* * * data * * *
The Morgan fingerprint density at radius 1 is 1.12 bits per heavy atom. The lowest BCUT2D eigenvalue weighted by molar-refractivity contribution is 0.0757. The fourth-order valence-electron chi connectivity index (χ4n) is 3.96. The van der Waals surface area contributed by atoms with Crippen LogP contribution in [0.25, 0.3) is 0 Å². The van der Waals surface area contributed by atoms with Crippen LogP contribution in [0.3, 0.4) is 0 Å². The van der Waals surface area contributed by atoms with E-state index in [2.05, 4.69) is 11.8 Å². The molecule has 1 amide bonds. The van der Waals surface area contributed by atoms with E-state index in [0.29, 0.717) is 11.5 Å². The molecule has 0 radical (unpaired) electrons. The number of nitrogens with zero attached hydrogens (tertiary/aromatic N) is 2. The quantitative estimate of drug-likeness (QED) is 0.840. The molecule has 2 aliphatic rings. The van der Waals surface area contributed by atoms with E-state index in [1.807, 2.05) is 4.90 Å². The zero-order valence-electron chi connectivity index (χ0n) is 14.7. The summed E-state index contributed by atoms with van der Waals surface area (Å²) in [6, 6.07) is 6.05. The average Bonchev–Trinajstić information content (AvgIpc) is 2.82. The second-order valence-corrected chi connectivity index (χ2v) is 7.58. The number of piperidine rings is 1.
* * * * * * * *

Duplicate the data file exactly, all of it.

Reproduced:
The Morgan fingerprint density at radius 1 is 1.12 bits per heavy atom. The lowest BCUT2D eigenvalue weighted by molar-refractivity contribution is 0.0757. The fourth-order valence-electron chi connectivity index (χ4n) is 3.96. The van der Waals surface area contributed by atoms with Crippen LogP contribution in [0.25, 0.3) is 0 Å². The van der Waals surface area contributed by atoms with Crippen LogP contribution in [0.3, 0.4) is 0 Å². The van der Waals surface area contributed by atoms with E-state index in [2.05, 4.69) is 11.8 Å². The molecule has 1 amide bonds. The van der Waals surface area contributed by atoms with E-state index in [0.29, 0.717) is 11.5 Å². The molecule has 0 radical (unpaired) electrons. The number of nitrogens with zero attached hydrogens (tertiary/aromatic N) is 2. The quantitative estimate of drug-likeness (QED) is 0.840. The molecule has 2 aliphatic rings. The van der Waals surface area contributed by atoms with E-state index in [1.807, 2.05) is 4.90 Å². The zero-order valence-electron chi connectivity index (χ0n) is 14.7. The summed E-state index contributed by atoms with van der Waals surface area (Å²) in [6, 6.07) is 6.05. The average Bonchev–Trinajstić information content (AvgIpc) is 2.82. The second-order valence-corrected chi connectivity index (χ2v) is 7.58. The number of piperidine rings is 1.